If it is organized crime, the coins will be much more skillfully fenced, perhaps stored away for years, perhaps sold in Europe, perhaps held for ransom with the insurance company. Organized criminals have multiple identifications, are often in the US illegally or on overstayed visas, aren't afraid of being caught, and , if they are, are too often trivially sentenced as the Criminal Courts regard such "property crimes" as non-violent and a matter between the victim and his insurance company.

Some have speculated whether the FBI will get involved. Only if they perceive a ring of skilled criminals are involved in multiple crimes in multiple venues and/or if they perceive the crime was an interstate effort, that is, the victim was trailed from one state to another with the criminals following. Then it is a Federal matter. If the Feds "blow it off" as an isolated opportunity crime by a local criminal , there's no Federal involvement.

How to protect yourself from a similar incident? No guarantees but I like the idea of hand-carrying in your pockets - jacket and pants - your best and most valued, unreplacable coins and currency. And light-weight chaining your briefcase to your wrist if you have to stop and exit your car. And hiding your most valuable assets in the car wheel well while packing your trunk , leaving the briefcases atop with lesser material. Law enforcement in the show parking lots after a show and even en route to the airport has limited effect. These skilled theft rings watch you from a distance and follow you , using multiple observation personnel.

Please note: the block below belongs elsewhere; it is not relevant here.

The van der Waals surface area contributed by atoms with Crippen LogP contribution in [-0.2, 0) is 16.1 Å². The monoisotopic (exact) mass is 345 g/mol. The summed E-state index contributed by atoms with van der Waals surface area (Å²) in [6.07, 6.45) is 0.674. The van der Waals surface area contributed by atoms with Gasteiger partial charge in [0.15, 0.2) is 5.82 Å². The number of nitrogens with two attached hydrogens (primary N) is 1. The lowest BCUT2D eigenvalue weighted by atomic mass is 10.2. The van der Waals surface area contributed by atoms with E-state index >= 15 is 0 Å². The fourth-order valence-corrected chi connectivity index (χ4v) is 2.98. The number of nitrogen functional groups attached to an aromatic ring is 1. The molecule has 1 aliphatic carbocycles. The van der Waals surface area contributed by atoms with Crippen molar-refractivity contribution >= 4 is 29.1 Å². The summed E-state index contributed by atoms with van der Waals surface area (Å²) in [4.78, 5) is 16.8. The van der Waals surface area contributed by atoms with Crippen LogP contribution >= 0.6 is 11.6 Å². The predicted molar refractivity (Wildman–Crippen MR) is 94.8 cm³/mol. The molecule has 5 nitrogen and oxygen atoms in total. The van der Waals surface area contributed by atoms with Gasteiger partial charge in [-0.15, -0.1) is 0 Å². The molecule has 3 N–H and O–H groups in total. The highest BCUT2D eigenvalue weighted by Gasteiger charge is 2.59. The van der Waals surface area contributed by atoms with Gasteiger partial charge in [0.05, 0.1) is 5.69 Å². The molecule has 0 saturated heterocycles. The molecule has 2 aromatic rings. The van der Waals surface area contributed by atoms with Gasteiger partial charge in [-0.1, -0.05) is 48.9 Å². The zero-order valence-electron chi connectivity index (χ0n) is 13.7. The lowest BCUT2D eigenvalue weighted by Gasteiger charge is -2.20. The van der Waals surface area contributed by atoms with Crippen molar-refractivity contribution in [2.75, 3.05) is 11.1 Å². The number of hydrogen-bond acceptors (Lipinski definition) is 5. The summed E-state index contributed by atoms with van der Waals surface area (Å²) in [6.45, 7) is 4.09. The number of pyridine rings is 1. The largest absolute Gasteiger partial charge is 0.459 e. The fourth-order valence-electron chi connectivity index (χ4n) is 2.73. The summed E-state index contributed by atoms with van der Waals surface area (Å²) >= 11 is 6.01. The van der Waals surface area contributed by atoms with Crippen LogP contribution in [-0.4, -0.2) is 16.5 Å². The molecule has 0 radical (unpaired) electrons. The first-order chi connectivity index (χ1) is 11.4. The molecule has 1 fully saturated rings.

From a story in the Daily Record:

The inventory of more than 1,000 coins included individual pieces valued as high as $160,000, as well as many extremely rare and unusual coins and currency dating to the Colonial era, he said.

"It was a huge amount, seven figures," Leidman said, enumerating the loss. "This is the worst thing that has ever happened to me."

He believes he may have been targeted during Coinfest.

"I was one of the last people to leave the show, and there were a couple of women around -- one of which had been by my table a few times," he said. "When I left, she was sitting out at the reception area of the hotel and she was on her cell phone, and my wife said, 'The lady just said, 'They're on their way out.'"

To read the complete article, see: Rare, valuable coins stolen in Montville (

Kolbe 2009 Stack's ad 7

Wayne Homren, Editor

NBS ( Web